The Amendment Act introduces an obligation for financial service providers to inform the consumer (or client if it concerns an insurance product) about the financial service prior to the provision of thereof regarding a financial product, including products to which the Prohibition applies. The financial service provider shall provide information with respect to (i) the nature and scope of the financial service, (ii) the way in which the financial service provider will be rewarded, (iii) the costs of the financial service that the consumer pays, if it concerns a financial service with respect to a financial product to which the Prohibition applies, (iv) the interests of the financial service provider that may affect the financial services to the consumer, and (v) other subjects to be laid down in further regulation.
Based on the Draft Decree, the information needs to be provided to the consumer by means of a service provision document (dienstverleningsdocument), which is tailored to the service that is requested by the consumer. The obligation to provide a service provision document is expected to enter into force on 1 July 2013.2 Although the obligation to provide a service provision document is expected to enter into effect as of 1 July 2013, the obligation to provide the consumer with the aforesaid information prior to the provision of the financial service will be applicable to financial service providers as of 1 January 2013.
Public offer rules
Any person who acquires predominant control in a public limited company that has its registered office in the Netherlands and whose shares (or depositary receipts for shares issued with the company's concurrence) are admitted to trading on a regulated market, is obliged to make a public offer for all the shares and all the depositary receipts. The FSA contains exemptions to this obligation. One of the current exemptions applies to any person who acquires predominant control by declaring unconditional a public offer concerning all the shares of a public limited company, or all the depositary receipts for shares of the public limited company that were issued with that company concurrence. To avoid the possibility that the public offer rules can be circumvented, the Amendment Act introduces a restriction to this exemption. The exemption will only apply if a person, as a result of declaring the voluntary offer unconditional, is entitled to exercise more than 50 percent of the voting rights in the general meeting of the public limited company.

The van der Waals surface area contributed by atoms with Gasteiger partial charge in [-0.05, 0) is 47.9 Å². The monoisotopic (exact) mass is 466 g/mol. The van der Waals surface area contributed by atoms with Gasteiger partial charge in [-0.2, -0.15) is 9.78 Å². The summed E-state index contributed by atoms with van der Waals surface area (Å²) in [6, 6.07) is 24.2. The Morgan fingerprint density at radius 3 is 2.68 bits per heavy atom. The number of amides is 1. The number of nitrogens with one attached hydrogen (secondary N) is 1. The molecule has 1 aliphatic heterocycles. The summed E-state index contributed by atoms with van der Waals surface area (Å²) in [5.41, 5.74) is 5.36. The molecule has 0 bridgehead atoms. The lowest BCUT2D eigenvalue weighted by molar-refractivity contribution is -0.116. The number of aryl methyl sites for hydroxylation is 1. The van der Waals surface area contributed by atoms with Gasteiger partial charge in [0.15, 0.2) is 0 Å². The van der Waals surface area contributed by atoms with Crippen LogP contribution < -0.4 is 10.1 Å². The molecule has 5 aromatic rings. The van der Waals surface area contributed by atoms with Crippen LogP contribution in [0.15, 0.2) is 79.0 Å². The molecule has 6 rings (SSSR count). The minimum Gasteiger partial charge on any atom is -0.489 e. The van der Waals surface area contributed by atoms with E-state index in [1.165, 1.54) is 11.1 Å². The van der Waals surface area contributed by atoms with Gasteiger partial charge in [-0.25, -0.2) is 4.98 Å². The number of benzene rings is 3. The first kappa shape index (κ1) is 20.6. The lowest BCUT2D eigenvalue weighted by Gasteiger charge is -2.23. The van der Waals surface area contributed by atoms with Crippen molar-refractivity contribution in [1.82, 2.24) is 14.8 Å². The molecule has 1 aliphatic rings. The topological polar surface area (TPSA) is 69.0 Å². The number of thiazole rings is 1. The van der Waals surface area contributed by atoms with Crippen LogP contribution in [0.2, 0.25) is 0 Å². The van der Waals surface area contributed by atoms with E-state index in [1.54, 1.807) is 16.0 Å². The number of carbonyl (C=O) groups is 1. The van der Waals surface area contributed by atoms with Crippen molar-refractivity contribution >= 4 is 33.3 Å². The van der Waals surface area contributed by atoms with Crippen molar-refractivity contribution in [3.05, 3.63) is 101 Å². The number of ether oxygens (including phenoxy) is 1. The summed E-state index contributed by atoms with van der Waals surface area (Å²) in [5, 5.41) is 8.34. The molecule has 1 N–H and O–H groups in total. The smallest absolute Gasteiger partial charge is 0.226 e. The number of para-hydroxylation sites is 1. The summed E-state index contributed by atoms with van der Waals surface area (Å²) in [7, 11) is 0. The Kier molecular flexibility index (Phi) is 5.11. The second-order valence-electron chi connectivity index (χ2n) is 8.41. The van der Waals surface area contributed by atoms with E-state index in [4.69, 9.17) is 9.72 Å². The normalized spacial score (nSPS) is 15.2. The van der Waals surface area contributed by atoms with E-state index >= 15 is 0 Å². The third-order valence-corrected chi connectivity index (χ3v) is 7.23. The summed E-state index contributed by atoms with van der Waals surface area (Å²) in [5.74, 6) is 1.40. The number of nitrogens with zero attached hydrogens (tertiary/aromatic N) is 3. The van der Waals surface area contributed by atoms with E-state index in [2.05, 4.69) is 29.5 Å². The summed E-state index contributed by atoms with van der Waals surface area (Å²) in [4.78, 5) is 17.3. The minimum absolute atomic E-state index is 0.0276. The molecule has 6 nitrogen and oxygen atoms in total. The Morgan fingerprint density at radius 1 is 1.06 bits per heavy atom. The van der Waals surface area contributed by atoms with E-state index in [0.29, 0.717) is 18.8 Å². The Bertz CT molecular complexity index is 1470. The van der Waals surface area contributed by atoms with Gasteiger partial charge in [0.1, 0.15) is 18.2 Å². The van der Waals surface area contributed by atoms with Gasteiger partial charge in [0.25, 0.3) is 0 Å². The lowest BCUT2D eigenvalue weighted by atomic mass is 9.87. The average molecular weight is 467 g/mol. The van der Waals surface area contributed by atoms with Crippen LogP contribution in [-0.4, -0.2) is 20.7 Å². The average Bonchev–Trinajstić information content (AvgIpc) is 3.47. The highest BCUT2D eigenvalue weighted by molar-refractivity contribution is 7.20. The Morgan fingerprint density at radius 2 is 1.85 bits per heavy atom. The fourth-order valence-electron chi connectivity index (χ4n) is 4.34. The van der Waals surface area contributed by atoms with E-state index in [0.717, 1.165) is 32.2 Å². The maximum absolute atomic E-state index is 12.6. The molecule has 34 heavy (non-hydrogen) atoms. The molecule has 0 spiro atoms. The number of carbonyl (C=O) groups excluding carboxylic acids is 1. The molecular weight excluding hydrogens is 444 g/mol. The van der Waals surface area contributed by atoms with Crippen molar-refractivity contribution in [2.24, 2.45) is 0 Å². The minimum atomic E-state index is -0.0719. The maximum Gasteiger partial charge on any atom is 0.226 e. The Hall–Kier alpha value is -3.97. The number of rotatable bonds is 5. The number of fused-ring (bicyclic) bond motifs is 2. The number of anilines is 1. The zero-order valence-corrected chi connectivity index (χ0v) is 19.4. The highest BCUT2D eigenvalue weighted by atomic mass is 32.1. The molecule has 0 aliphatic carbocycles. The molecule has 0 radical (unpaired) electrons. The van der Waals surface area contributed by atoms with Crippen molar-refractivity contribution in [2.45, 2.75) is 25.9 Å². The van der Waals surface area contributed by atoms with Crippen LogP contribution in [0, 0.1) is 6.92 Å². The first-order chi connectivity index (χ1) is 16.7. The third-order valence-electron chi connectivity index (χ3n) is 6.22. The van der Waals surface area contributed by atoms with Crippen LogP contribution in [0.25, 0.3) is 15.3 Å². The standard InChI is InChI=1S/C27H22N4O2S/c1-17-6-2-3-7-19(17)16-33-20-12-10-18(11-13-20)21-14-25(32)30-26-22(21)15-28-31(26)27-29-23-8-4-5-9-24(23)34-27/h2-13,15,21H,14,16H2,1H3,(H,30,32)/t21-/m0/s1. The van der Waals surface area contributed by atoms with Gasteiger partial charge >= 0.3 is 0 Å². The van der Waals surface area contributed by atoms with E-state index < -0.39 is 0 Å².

Further, a person who acquires predominant control or has lost or reduced its predominant control within thirty days of acquiring it, is obliged to make a public announcement in that respect without delay. A person can also be obliged by the Enterprise Division of the Amsterdam Court of Appeal (Ondernemingskamer) to make a public announcement without delay.
Notification obligation regarding a request to place an item on the agenda
If a shareholder of an issuer with its registered office in the Netherlands requests to place an item on the agenda of the shareholders meeting, the shareholder shall include in the request its share interest. The shareholder shall include the percentage that the financial instruments represent in the issued capital of the issuer and that imply a short position with respect to the shares. In the event that the request is made by two or more shareholders, the request shall include the percentages in the issued capital that they together represent.
Newsflash Capital Markets, 2012, issue 5